The Struggle of CONCACAF Women’s Soccer
Another Olympics. Same old, same old.
USA and Canada are the CONCACAF (Confederation of North, Central American and Caribbean Association Football) representatives headed to Rio for women’s Olympic soccer.
The two teams advanced as a result of their semi-final victories in Women’s Olympic qualifying matches in Houston on Friday. USA defeated Trinidad & Tobago, 5-0. Canada defeated Costa Rica, 3-1. The two teams square off on Sunday to determine seeding for Rio.
It was an all too familiar scene in women’s CONCACAF soccer. Canada has qualified for the last three Olympic games. They are the reigning bronze medal winner from the 2012 games. The U.S. has qualified for every Olympics since women’s soccer began playing in the Games since 1996. Mexico is the only other CONCACAF team to qualify having done so in 2004.
Costa Rica, with the 2015 NCAA National Player of the Year Raquel Rodriguez, is improving and on the rise. Mexico, under the same manager since 1998 and swirling in dysfunction, is seemingly going backwards. Trinidad & Tobago, although a semi-finalist in Houston, is nowhere near competitive to the top teams in the region. Guyana, Guatemala, Honduras, Jamaica, Panama and the rest of CONCACAF? Not a chance.
The U.S. is currently ranked #1 in the world according to the most recent FIFA rankings (12/18/15). Canada is #11. The next nearest CONCACAF country is Mexico which sits at #26. Costa Rica comes in at #34. The U.S.’s semi-final opponent, Trinidad & Tobago, made it to the top 50…at #48.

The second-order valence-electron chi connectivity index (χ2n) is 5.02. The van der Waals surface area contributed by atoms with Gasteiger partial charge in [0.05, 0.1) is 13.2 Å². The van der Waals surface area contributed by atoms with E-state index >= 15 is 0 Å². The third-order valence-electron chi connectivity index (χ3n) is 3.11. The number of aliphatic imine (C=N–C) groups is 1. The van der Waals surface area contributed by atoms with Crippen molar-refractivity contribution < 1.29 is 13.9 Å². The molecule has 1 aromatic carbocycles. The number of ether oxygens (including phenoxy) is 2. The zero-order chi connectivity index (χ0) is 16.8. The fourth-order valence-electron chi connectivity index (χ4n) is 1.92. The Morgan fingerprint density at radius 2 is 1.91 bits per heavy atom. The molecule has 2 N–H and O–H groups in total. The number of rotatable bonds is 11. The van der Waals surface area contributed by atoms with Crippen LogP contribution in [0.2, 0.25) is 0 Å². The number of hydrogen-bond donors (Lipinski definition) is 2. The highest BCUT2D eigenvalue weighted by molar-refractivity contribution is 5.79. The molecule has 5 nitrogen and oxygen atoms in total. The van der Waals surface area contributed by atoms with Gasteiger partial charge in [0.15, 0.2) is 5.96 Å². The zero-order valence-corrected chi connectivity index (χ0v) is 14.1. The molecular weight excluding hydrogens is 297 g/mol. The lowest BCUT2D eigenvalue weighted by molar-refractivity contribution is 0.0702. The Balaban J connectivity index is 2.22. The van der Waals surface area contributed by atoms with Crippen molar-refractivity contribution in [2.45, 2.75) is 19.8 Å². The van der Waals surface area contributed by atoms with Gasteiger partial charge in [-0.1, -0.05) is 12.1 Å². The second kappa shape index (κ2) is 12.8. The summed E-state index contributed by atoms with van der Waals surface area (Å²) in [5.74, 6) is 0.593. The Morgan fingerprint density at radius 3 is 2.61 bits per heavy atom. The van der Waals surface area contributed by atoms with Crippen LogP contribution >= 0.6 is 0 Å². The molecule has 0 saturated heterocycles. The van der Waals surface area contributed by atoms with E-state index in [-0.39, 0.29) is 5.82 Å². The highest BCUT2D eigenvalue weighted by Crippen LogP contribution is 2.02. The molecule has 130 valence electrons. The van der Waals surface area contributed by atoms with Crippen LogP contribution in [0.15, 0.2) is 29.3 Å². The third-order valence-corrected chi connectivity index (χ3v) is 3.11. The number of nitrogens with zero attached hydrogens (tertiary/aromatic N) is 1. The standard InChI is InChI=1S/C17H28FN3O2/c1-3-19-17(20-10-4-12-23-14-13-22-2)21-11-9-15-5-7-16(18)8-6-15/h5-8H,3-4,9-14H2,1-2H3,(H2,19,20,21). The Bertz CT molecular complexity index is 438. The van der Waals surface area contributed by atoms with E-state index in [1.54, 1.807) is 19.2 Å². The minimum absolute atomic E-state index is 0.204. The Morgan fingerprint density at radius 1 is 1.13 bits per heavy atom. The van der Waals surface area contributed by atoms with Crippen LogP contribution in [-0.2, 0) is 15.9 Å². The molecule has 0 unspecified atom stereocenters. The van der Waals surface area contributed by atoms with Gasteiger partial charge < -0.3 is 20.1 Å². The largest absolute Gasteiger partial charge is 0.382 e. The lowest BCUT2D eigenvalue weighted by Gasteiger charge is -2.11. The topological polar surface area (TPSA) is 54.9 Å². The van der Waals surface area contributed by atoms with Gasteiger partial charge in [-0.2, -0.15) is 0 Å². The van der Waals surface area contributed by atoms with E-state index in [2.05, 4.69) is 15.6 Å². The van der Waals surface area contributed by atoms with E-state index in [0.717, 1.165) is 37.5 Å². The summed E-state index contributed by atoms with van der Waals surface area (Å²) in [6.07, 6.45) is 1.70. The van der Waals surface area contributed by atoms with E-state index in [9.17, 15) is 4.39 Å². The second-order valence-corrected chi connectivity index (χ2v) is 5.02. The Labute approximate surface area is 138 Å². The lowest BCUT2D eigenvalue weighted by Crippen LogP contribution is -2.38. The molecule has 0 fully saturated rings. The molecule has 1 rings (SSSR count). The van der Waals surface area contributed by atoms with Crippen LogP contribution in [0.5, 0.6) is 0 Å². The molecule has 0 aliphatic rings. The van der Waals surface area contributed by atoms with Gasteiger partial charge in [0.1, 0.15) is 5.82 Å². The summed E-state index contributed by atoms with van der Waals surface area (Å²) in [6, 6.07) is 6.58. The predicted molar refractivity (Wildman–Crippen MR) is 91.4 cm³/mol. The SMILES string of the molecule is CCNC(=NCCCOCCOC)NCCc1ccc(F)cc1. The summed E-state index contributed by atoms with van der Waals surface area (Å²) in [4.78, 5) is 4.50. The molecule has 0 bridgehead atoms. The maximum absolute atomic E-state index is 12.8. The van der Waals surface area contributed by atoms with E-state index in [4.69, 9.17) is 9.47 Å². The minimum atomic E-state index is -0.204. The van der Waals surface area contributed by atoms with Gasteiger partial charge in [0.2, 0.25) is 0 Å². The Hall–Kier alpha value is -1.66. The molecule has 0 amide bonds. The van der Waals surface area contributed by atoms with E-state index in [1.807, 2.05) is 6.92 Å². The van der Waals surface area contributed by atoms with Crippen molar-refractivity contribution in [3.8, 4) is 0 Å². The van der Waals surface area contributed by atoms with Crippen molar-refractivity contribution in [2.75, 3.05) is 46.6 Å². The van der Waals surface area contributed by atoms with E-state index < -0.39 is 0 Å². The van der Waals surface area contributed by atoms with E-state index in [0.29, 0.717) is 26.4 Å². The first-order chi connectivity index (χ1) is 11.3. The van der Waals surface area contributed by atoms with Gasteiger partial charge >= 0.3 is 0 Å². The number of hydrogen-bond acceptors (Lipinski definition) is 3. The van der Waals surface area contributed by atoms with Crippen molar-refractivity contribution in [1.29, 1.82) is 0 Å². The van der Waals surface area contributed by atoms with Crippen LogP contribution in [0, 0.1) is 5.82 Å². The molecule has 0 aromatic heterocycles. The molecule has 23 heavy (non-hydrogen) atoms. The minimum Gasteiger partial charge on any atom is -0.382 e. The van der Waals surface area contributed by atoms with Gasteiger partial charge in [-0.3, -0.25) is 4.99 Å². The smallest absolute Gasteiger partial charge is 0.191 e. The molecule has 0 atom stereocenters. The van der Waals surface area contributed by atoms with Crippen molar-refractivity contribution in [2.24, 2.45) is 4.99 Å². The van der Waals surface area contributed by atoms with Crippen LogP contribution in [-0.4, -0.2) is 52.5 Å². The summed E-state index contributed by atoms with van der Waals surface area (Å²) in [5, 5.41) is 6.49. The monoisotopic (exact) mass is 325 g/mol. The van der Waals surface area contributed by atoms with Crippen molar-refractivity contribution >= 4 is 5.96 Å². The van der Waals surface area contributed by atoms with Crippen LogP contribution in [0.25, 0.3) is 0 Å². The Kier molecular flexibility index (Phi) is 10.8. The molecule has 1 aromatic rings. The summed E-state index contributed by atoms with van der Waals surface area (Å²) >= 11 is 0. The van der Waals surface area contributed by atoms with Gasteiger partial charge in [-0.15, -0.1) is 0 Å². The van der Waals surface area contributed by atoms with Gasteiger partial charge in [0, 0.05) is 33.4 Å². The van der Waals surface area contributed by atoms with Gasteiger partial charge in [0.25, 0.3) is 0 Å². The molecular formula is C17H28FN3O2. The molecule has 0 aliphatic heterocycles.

That is the state of women’s soccer in CONCACAF. The United States, Canada and then everyone else. They are the two countries who have made an investment in women’s soccer. Even then, the U.S. women’s team was paid significantly less for their 2015 World Cup victory ($2 million) compared to 2014 men’s WC winners, Germany ($35 million) The reason is simple, according to FIFA. The men get paid more because they make more money for FIFA.
All well and good until you realize that more countries around the world invest in their men’s teams financially, promotionally and organizationally than they do women’s teams. For some countries, there isn’t enough money to go around.
In November 2015, Global Finance Magazine released their list of the world’s richest countries. The numbers were determined based on the GDP (gross domestic product) per capita. In other words, how much the average resident of a country is worth. It also involves something called PPP (purchasing power parity).
Taking the list at face value, here is where the eight CONCACAF teams in women’s Olympic qualifying ranked:
- United States #9
- Canada #20
- Trinidad & Tobago #35
- Mexico #67
- Costa Rica #78
- Guatemala #117
- Guyana #120
- Puerto Rico (not registered; on bring of default as of June 2015)
What’s the point of economics in this soccer discussion? Without financing and proper infrastructure, the rest of CONCACAF women’s soccer will continue to lag behind the U.S. and Canada. The only way these teams can make strides is if their players play collegiately in the U.S.